Suppose we have the technology to create high enough temperatures and pressures inside a confined space to fuse together deuterium and tritium, and create a Pure Fusion Bomb.

How would the explosion of this Pure Fusion Bomb differ from the explosion of a standard Nuclear Bomb that uses fissile materials?

I am assuming, ton for ton, the Pure Fusion Bomb would be more destructive. I am also assuming that a Pure Fusion Bomb would also produce a lot more neutrons than a normal Nuke.

Are my assumptions correct? I gathered them after reading this Wikipedia page on Pure Fusion Weapons.

Would both bombs produce a similar output of radiation? And would they both produce an electro magnetic pulse?

Just to clarify, I am not talking about a Fission - Fusion Bomb.

  • 1
    $\begingroup$ Just to be clear, the comparison is between pure fusion and fusion with a fission detonator? You're not trying to compare against pure fission? $\endgroup$
    – user10851
    Commented Jan 16, 2015 at 19:52
  • $\begingroup$ There is a lot of material on the Internet on these bombs. $\endgroup$
    – Sofia
    Commented Jan 16, 2015 at 19:57
  • $\begingroup$ @ChrisWhite I am trying to compare against pure fission yes. $\endgroup$
    – Jimmery
    Commented Jan 16, 2015 at 20:14
  • $\begingroup$ @Sofia I did search but I couldn't find anything that answered these specific questions. Has my Google skills failed me? $\endgroup$
    – Jimmery
    Commented Jan 16, 2015 at 20:16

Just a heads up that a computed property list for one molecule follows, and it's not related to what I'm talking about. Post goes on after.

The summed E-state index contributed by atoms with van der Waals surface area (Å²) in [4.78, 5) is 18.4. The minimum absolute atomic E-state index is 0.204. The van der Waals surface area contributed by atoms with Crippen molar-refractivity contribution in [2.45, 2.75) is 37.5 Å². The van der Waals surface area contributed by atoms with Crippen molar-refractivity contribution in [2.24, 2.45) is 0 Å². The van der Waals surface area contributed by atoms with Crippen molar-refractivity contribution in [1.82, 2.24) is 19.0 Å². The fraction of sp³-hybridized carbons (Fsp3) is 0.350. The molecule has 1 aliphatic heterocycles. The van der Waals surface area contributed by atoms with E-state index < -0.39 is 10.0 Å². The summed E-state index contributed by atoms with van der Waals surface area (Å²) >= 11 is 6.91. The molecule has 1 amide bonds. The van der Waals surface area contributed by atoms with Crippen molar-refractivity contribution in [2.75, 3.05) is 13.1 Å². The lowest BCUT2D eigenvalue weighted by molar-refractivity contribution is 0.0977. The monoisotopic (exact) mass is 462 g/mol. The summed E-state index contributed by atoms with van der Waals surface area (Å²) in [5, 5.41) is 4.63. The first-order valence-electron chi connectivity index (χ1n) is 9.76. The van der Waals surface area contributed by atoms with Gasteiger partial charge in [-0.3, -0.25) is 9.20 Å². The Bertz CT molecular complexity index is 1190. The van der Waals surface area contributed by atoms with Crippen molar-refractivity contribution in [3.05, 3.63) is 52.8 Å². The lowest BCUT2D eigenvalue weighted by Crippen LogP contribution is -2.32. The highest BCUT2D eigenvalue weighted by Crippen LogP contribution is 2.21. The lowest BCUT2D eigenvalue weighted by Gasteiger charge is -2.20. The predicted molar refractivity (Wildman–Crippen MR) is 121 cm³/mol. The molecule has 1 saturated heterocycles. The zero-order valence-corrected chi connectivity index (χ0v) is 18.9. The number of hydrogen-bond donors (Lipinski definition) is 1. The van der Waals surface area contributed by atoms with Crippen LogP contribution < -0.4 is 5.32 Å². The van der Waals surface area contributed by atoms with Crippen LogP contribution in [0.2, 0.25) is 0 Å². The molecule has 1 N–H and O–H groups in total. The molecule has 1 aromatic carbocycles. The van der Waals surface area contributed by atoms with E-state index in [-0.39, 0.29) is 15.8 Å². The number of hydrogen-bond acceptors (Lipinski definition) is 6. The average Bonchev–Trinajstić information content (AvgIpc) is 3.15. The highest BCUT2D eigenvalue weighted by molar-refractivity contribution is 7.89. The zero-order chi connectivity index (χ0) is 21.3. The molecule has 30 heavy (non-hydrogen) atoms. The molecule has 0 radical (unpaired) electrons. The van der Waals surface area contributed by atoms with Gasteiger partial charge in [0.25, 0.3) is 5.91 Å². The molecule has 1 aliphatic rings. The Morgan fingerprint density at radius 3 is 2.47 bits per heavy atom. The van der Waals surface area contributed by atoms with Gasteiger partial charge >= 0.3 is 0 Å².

• 3
    $\begingroup$ @Jimmery What's confusing is your wording makes fusion sound hypothetical. In fact most nuclear weapons today are fusion based. $\endgroup$
    – user10851
    Commented Jan 16, 2015 at 20:17

1 Answer 1


Your technology supposition is a huge one. Real fusion explosives must use small conventional and fission explosions to create the confinement and temperature needed to get a rapid fusion explosion. But, assuming that -- You can calculate what is known as the Q of each reaction: $$Q=m(reactants)-m(products)$$ so for your fusion reaction in the strongest (only?) channel we have$$Q_{fusion}=m(^3H)+m(^2H)-m(^4He)-m(^1n)$$ where the $m$'s are nuclear masses. Because all the missing electron masses will cancel, you can use atomic masses which are in tables here and here. A typical fission reaction would be $$Q_{fission}=m(^{235}U)+m(^1n)-m(^{137}Cs)-m(^{96}Rb)-3m(^1n)$$

If you calculate the Qs for these reactions and compute the Q/m(reactants) for each you will see that the fusion event releases over 4$\times$ the energy per reactant mass.

In this scenario, the fusion event produces a helium nucleus and a neutron with no direct radioactive by-products. The fission event produces 2-3 neutrons, depending on the exact products (a bi-modal distribution and not a single channel), but your numbers will show that for equal energy output, the fusion event produces about 3$\times$ the neutrons.

The fission explosion would produce a wide variety of radioactive by-products along with a tremendous spectrum of x-rays and gamma rays. The neutron production in the fusion device could produce radioactive products via neutron activation reactions with the bomb casing and the atmosphere. The actual energy release may produce some high energy gamma rays due to excitation of atmospheric oxygen and nitrogen.

Another thing to keep in mind is that a very small fraction of the reactant ingredients in these devices actually react, so there will be leftover tritium in the fusion device and leftover uranium (or plutonium) in the fission device.

  • $\begingroup$ Great answer, I am just confused about the phrasing: "In this scenario, the fusion event produces a helium nucleus and a neutron with no direct radioactive by-products..." Isn't a free neutron a radioactive byproduct? Or am I misunderstanding something? [random curiosity mostly, not really a criticism] $\endgroup$ Commented Sep 14, 2022 at 16:22

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